Some Liberian entrepreneurs are already on the forefront, taking advantage of the new environment and incentives. We want to cite Mr. Chid Liberty, who will make the first export under the U.S. facility, the Africa Growth and Opportunity Act (AGOA) which allows African producers to export products to US markets. We also have here Mrs. Josephine Francis, who is engaged in diverse economic activities such as the production of bottled water, dirt bricks and seed multiplication. Both Mr. Liberty and Mrs. Francis are with us today as examples of the potential of Liberian entrepreneurship.
To tap into that potential our people have to attain the education and skills that investors will need. We will therefore expand the network of vocational training institutes around the country, especially in places where concessions are operating. In the very near future, the Monrovia Vocational Technical Center will be reconstructed and expanded. The Booker Washington Institute is also being renovated and equipped to provide better skills training opportunities for our unemployed youth.
As a first step in our plans for decentralization, in 2006 for the first time in our history, we allocated budget resources directly to the counties and established the County Development Fund. Under a conceptually sound policy, development priorities would be determined by the people themselves through their selected local representatives. Since this policy was implemented, over US$15 million has been allocated to the 15 counties. This has provided funds for roads, schools, power, public buildings, clinics, scholarships and other activities.
As you know, we have had some major violations in the way the funds have been managed, sometimes out of ignorance of procurement laws, sometimes from plain fraudulent practices. We are now taking corrective measures. We have also changed the procedures so that now all construction work under the County Development Funds will have to be undertaken by an external autonomous agency under a contractual arrangement with the Ministry of Internal Affairs.
Honorable Legislators: The outlook of the job market has evolved considerably since 1991 when the former Bureau of Statistics released a report indicating that unemployment was at 85%. Back then, government had collapsed and all productive economic activity ceased. We know that those numbers no longer reflect current realities. Today the government is fully functional and staffed throughout the country. Concessions have started to operate and have hired a great number of people. Small businesses, the real engine for economic growth, are operating everywhere. Many Liberians have returned to their lands to work on their farms. The ongoing review of employment data will soon provide us with the correct information.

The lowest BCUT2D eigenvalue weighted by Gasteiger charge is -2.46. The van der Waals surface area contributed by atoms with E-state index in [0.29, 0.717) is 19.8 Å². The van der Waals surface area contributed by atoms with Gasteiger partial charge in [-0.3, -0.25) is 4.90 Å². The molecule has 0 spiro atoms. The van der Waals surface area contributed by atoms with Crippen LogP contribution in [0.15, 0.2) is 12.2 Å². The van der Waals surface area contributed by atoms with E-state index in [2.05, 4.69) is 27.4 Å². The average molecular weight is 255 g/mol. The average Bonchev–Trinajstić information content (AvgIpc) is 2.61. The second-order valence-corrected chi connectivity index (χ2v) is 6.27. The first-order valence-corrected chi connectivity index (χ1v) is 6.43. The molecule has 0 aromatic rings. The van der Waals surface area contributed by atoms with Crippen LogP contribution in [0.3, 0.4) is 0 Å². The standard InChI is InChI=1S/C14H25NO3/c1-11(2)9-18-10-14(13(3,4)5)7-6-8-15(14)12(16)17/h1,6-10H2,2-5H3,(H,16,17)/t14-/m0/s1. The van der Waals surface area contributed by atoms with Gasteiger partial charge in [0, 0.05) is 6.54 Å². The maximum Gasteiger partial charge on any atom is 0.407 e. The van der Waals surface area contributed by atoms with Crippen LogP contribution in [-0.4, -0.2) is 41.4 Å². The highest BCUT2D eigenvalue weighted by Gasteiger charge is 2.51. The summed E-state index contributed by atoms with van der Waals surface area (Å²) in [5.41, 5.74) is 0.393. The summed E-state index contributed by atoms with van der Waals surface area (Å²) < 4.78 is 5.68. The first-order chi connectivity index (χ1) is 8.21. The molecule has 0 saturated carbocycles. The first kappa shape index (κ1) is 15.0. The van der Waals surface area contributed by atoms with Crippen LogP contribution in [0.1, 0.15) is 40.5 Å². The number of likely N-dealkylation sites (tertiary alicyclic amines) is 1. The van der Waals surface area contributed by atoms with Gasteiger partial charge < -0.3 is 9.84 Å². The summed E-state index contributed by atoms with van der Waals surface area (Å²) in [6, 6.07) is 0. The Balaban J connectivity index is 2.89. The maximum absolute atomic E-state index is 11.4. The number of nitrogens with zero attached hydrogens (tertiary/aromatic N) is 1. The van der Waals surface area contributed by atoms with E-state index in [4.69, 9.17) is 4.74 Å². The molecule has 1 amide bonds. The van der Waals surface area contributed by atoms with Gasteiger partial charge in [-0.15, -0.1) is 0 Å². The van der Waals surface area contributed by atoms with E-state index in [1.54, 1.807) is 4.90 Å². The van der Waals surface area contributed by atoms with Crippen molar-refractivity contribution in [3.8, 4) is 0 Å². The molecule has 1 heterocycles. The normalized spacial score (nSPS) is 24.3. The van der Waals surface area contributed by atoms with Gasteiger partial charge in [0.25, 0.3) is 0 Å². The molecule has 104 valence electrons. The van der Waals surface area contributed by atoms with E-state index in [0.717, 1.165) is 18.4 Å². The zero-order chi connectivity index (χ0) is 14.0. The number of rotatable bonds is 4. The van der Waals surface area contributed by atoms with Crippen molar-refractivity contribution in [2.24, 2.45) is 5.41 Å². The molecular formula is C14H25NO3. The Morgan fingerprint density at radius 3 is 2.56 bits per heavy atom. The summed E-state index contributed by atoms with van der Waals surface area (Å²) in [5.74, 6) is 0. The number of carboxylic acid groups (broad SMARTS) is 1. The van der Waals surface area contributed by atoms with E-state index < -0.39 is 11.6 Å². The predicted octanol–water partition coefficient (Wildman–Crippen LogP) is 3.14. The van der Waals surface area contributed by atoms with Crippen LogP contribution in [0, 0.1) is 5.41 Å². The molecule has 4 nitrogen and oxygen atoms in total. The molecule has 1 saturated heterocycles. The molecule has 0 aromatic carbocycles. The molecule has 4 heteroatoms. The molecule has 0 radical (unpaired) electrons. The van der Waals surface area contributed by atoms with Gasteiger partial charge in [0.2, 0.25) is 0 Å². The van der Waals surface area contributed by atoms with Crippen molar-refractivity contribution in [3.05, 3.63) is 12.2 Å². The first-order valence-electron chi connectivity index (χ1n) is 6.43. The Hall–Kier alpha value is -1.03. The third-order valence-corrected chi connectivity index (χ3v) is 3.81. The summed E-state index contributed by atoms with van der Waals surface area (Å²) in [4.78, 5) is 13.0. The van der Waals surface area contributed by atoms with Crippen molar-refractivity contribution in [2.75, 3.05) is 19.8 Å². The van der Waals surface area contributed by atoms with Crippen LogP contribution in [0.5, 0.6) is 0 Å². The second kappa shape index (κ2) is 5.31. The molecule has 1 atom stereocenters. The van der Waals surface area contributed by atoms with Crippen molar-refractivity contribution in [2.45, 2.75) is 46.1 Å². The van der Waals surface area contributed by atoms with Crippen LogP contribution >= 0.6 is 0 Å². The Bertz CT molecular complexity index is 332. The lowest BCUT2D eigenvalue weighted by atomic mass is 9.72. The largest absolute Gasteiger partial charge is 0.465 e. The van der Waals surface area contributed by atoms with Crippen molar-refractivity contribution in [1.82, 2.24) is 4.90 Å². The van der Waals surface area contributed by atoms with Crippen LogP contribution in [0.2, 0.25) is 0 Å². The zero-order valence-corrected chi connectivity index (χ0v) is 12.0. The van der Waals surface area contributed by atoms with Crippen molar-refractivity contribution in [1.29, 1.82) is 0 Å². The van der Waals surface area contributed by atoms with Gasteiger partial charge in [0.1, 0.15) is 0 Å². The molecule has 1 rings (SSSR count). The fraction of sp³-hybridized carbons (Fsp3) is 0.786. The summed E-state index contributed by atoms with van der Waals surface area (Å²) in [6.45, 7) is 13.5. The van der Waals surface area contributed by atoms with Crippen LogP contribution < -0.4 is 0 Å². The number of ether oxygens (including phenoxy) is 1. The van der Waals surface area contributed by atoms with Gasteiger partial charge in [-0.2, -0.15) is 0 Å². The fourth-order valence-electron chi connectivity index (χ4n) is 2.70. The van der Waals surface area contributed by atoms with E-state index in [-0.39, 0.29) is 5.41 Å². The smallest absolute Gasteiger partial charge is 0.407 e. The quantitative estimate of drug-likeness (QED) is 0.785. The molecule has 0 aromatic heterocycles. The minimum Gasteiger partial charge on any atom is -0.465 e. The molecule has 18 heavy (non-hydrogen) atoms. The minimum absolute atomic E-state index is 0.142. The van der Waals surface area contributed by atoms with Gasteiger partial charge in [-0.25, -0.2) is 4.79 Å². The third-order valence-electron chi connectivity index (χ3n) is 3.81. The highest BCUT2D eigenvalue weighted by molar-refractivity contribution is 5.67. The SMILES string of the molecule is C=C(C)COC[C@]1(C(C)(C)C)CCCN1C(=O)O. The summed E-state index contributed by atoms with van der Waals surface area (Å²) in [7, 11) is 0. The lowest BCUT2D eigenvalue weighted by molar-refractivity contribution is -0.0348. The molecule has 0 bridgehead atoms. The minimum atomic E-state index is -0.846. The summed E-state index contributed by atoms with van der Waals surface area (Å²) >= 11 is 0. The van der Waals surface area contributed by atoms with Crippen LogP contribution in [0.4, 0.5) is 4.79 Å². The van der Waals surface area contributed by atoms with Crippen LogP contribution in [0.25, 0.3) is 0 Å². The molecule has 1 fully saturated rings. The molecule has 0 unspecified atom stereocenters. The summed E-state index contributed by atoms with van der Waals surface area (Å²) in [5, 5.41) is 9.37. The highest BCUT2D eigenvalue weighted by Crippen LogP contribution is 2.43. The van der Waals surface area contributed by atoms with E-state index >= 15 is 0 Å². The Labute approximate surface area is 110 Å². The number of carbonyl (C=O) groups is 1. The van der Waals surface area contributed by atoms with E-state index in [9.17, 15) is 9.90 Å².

Jobs are the central part of our development policy. However, jobs are best created from small businesses. This is the core of our economy for the development of a strong middle class. That is why I have given the National Investment Commission, and its new leadership, a new mandate: to focus their activities on the domestic private sector. Over the next few months, we will start implementing a National Private Sector Development Strategy.
We will help Liberian businesses not just by what we do, but also by what we don’t do. The regulatory system we inherited in 2006 was one of the most cumbersome in the world, filled with red tape. We have worked to cut out that red tape, in 2009 earning the position as one of the top reformers in the world according to the World Bank. The new Liberia Business Registry Office in Monrovia, along with two satellite offices in Buchanan and Ganta, will open next month. The time it takes to register a business in Liberia is now 10 days, down from 99. With automation, this process will be completed in 48 hours.
Through the Central Bank, we have continued to engage with commercial banks to reduce loan interest rates and extend the maturity of loans to domestic enterprises. The Central Bank has made available a US$5 million facility to the commercial banks for this purpose. We will continue to work with commercial banks to improve the lending atmosphere.